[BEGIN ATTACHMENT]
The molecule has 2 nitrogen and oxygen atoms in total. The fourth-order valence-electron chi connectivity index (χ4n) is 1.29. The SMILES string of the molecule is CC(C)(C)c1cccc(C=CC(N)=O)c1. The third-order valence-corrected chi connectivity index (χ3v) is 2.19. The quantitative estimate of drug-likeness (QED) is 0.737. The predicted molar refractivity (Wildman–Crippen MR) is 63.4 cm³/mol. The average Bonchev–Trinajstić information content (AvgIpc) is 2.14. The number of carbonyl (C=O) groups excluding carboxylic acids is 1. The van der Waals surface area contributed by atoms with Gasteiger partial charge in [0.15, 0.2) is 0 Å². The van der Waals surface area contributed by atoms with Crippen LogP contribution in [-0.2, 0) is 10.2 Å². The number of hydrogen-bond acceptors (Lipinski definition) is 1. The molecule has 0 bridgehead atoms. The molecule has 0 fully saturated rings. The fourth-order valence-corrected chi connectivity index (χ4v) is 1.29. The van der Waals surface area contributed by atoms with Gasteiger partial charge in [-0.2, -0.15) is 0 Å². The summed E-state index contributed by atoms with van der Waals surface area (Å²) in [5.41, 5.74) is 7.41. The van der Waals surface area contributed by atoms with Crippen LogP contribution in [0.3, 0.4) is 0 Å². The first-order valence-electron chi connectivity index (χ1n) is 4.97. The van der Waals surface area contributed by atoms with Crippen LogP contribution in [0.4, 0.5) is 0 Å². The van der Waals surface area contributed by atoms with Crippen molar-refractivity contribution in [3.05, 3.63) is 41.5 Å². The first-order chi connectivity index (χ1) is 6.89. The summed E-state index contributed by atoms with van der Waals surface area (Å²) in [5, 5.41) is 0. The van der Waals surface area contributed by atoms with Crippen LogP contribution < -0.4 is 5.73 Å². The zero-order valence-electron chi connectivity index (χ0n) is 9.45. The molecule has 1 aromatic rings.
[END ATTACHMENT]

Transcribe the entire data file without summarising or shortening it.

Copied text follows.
The molecule has 2 nitrogen and oxygen atoms in total. The fourth-order valence-electron chi connectivity index (χ4n) is 1.29. The SMILES string of the molecule is CC(C)(C)c1cccc(C=CC(N)=O)c1. The third-order valence-corrected chi connectivity index (χ3v) is 2.19. The quantitative estimate of drug-likeness (QED) is 0.737. The predicted molar refractivity (Wildman–Crippen MR) is 63.4 cm³/mol. The average Bonchev–Trinajstić information content (AvgIpc) is 2.14. The number of carbonyl (C=O) groups excluding carboxylic acids is 1. The van der Waals surface area contributed by atoms with Gasteiger partial charge in [0.15, 0.2) is 0 Å². The van der Waals surface area contributed by atoms with Crippen LogP contribution in [-0.2, 0) is 10.2 Å². The number of hydrogen-bond acceptors (Lipinski definition) is 1. The molecule has 0 bridgehead atoms. The molecule has 0 fully saturated rings. The fourth-order valence-corrected chi connectivity index (χ4v) is 1.29. The van der Waals surface area contributed by atoms with Gasteiger partial charge in [-0.2, -0.15) is 0 Å². The summed E-state index contributed by atoms with van der Waals surface area (Å²) in [5.41, 5.74) is 7.41. The van der Waals surface area contributed by atoms with Crippen LogP contribution in [0.3, 0.4) is 0 Å². The first-order valence-electron chi connectivity index (χ1n) is 4.97. The van der Waals surface area contributed by atoms with Crippen LogP contribution in [0.4, 0.5) is 0 Å². The van der Waals surface area contributed by atoms with Crippen molar-refractivity contribution in [3.05, 3.63) is 41.5 Å². The first-order chi connectivity index (χ1) is 6.89. The summed E-state index contributed by atoms with van der Waals surface area (Å²) in [5, 5.41) is 0. The van der Waals surface area contributed by atoms with Crippen LogP contribution < -0.4 is 5.73 Å². The zero-order valence-electron chi connectivity index (χ0n) is 9.45. The molecule has 1 aromatic rings.